Here’s the latest reader question, along with my reply!
Kirk asks: I know and share your disdain for top down auto safety for any and all intrusions. That said, my family will be distance commuting from now forward in a city and county with rapidly expanding high speed (100 mph) collisions from drivers stoned on fentanyl in the morning (users need more frequent injections then get in their cars) teens who’ve stolen SUVs and can’t drive, MVA spikes with marijuana legalization, dramatic reductions in traffic enforcement with LEOs occupied by gang and other crime. Traffic lights and stop signs are rough guidelines only, traffic circles used for in your face automotive jousting. Friends around the country echo these changes in just the last couple years.
Snow, ice and dark haven’t gone away with global warming.
So, what vehicles would you suggest for highest probability survival from, say, $30,000 -$70,000? EMT friends suggest mass. Big trucks and Land Cruisers with max air bags?Others suggest post market bumper heavy duty bumper mods. Your thoughts are always enlightening; I’m certain all of your readers would value your insights. If you’ve covered this before, can you direct me to a link?
Truly and sincerely appreciate your help!
My reply: I think people today are far too focused on crashworthiness – how well a car stands up to impact forces – rather than avoiding the crash.
Situational awareness and competence are, in my view, the greatest guarantors of “safety” because they dramatically reduce the odds of being in a crash, including those caused by others. Constantly check your mirrors, especially when stopped at a traffic light.
I also take the heretical position that a small, agile car with excellent sight lines/visibility can be safer than a big, heavy car that’s less maneuverable, is a larger target and has poor outward visibility. The small car can get out of the way more easily – and it is usually more controllable if subjected to abrupt/violent inputs (such as sharp steering to avoid something that ran into the road).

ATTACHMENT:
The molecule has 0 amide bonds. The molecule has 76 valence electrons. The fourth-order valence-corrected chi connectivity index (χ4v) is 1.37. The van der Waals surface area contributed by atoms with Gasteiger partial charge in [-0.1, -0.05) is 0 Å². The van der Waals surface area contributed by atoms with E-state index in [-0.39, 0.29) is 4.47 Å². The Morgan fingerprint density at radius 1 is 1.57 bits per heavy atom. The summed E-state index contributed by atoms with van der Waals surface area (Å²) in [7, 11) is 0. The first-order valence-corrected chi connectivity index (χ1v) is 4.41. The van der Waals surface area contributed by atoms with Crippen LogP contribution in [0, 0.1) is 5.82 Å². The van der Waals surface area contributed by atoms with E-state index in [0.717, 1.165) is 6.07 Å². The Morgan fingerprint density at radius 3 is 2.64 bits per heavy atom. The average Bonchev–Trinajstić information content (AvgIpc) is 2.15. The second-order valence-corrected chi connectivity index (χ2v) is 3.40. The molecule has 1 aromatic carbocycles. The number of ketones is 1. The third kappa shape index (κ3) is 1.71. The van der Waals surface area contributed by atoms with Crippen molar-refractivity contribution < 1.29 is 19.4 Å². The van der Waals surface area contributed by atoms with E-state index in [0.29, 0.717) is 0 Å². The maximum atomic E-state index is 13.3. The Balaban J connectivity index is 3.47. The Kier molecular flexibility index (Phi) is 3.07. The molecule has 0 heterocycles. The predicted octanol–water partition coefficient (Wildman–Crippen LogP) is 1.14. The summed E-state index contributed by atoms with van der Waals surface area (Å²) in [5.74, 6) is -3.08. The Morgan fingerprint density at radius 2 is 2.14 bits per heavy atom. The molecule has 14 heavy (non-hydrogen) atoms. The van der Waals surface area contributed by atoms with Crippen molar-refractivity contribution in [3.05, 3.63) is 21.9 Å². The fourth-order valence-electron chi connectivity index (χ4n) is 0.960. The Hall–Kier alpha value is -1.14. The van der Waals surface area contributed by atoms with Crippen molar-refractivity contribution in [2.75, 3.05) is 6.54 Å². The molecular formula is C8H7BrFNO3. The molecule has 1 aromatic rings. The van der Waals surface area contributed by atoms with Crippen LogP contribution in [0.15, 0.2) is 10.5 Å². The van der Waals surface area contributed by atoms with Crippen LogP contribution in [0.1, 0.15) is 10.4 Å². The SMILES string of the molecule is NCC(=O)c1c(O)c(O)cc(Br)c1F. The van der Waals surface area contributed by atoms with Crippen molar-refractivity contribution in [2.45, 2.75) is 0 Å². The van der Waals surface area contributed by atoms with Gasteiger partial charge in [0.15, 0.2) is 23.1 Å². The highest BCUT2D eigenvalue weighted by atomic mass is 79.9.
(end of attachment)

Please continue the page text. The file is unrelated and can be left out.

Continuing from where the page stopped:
If you are focused on survivability – how the vehicle takes a hit – then bigger is better. And body-on-frame is best of all. Thus a full-size truck or an SUV based on one – such as the Chevy Silverado/Tahoe or Ford F-150/expedition. Anything in that general line will fill the bill.
These vehicles are also higher up relative to most cars, which is another advantage in a collision because the lower car will impart much of its impact forces (if it hits you) to the lower/structural parts (the frame) rather than the body, which is much more fragile.
After that, a large/rear-drive sedan such as a Benz S or BMW 7 is also harder to hurt – or rather, offers more protection than a typical car.
I’d recommend Ford Crown Vic but it’s not made any longer, which is too bad. It had the body-on-frame/size thing and was just a really nice boat – comfortable for a whole family, with room for at least two bodies in the trunk!
Got a question about cars – or anything else? Click on the “ask Eric” link and send ’em in!
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